Each week we’re giving you our weekly report highlighting the top compliance news articles from various industry news publications. We have selected the most relevant and important news articles related to registered investment adviser ("RIA") compliance and regulatory issues. This week's recap focuses on Form CRS, the Securities and Exchange Commission's ("SEC") upcoming vote on modern advertising rules, and continuing education amendments. Here's our top investment adviser compliance articles for the week of December 4th, 2020:
Thomas D. Giachetti sits down with his colleague Ryan Walter to discuss the disciplinary history section of the Client Relationship Summary ("Form CRS") for a firm’s annual Form ADV. The SEC added four question and answers to their FAQs page for Form CRS to leave no room for doubt on what the document should and should not contain. These are particularly important for firms trying to add descriptive, qualitative, or quantitative information when disclosing any disciplinary history. The question “Do you or your financial professionals have legal or disciplinary history” cannot be altered or omitted and can only be answered with a “yes” or “no”. Additionally, if a firm makes a distinction between a firm and its representatives’ disciplinary disclosures, they can only do so within a separate concise response differentiating between firm and representatives indicating “yes” or “no” for the respective disciplinary disclosure. Providing explanatory details regarding their disciplinary history anywhere in the Form CRS is not permissible.
2. SEC to Vote on Long-Awaited Ad Rule Changes Next Week (Author – Melanie Waddell, Think Advisor)
Melanie Waddell corresponds with Karen Barr, Investment Adviser Association ("IIA') president and CEO, on the upcoming SEC meeting where they will be discussing changes to its advertising and marketing rules. The Investment Advisers Act of 1940, Form ADV, and the Advisers Act would be among the amended to update these rules, some of which predate the internet and other technology developments. Barr said she is “pleased to see that the SEC will be able to adopt rules before year-end to modernize the advertising rules for advisors — which have not been updated substantively since 1961.” The meeting will take place on Wednesday the 16th, 2020.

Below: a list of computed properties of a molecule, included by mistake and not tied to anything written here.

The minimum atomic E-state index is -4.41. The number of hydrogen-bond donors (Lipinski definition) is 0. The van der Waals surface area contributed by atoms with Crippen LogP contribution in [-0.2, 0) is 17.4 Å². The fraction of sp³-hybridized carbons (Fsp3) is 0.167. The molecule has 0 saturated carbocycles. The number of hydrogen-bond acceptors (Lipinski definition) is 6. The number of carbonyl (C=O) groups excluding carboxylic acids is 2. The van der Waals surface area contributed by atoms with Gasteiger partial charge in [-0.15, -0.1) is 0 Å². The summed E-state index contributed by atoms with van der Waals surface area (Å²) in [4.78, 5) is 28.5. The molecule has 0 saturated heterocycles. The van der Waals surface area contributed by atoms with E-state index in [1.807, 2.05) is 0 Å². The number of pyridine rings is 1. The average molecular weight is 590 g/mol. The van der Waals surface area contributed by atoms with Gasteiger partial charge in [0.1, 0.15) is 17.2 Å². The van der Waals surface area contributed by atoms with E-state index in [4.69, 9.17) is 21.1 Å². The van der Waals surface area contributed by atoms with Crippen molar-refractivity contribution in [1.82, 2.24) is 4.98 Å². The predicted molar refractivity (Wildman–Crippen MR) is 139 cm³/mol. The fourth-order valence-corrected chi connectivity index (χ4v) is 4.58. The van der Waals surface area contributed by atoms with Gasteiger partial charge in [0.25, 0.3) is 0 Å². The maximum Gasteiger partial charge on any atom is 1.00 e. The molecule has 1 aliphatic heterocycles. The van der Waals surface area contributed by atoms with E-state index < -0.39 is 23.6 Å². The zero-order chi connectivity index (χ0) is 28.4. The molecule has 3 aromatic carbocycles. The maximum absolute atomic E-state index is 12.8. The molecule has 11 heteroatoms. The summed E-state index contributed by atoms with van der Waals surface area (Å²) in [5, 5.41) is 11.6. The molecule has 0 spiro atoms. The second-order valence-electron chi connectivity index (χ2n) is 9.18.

3. SEC Member Crenshaw says Agency Should Provide Guidance on Reg BI (Author – Mark Schoeff Jr., InvestmentNews)
Mark Schoeff Jr. reports on Caroline Crenshaw, SEC member, looking for understanding and clarification of Regulation Best Interest ("Reg BI"), which includes Form CRS, before revisiting the rule. Looking at the impact of Reg BI so far in policies and procedures is at the top of her mind. For RIAs, Crenshaw backs investor testing of Form CRS, although she wants to understand if the documents requirements and rules are in the best interest of investors. She reiterated “I think a strong fiduciary standard of conduct that clearly requires investors to come first is critical”, regardless of whether a broker or investment adviser is the wealth manager.
4. SIFMA hopes SEC Adapts Regulatory Framework for Remote Work (Author – Patrick Donachie, Wealth Management)
In the Securities Industry and Financial Market Association’s (SIFMA) state of the industry briefing on Tuesday, CEO Ken Bensten discussed how SIFMA will work with the SEC in the coming year to reexamine regulations for a likely remote workforce in the post Covid world. In march 90% of the securities industry began remote work. 30% are now back in the office in some capacity. Bensten addressed their involvement with the SEC so far, noting “We’ve been engaged both with our members and then with our regulators to work on how would they adopt a regulatory framework in terms of things like examinations and compliance, overlaying some form of permanent remote working or split shifts.” Additionally, e-delivery documents are a growing trend that have even increased throughout the year and SIFMA will work with the SEC to reexamine their regulation.
During the FINRA's December board meeting, their Continuing Education (CE) Program was among the topics discussed. Currently FINRA’s CE program requires continuing education every three years under Rule 1210 and 1240. In the meeting they approved filing amendments with the SEC for individuals FINRA-registered to complete continuing education program requirements yearly. Those who maintain CE requirements can also individuals who terminate their registrations to reregister for an extended period without retaking the required exams during the period. These regulatory requirements apply to all who are FINRA-registered.
Don't forget to check out last week's top RIA compliance news articles that focus on the North American Securities Administrators Association's ("NASAA") most recent model rules, the importance of succession planning, and successful SEC exams during the pandemic.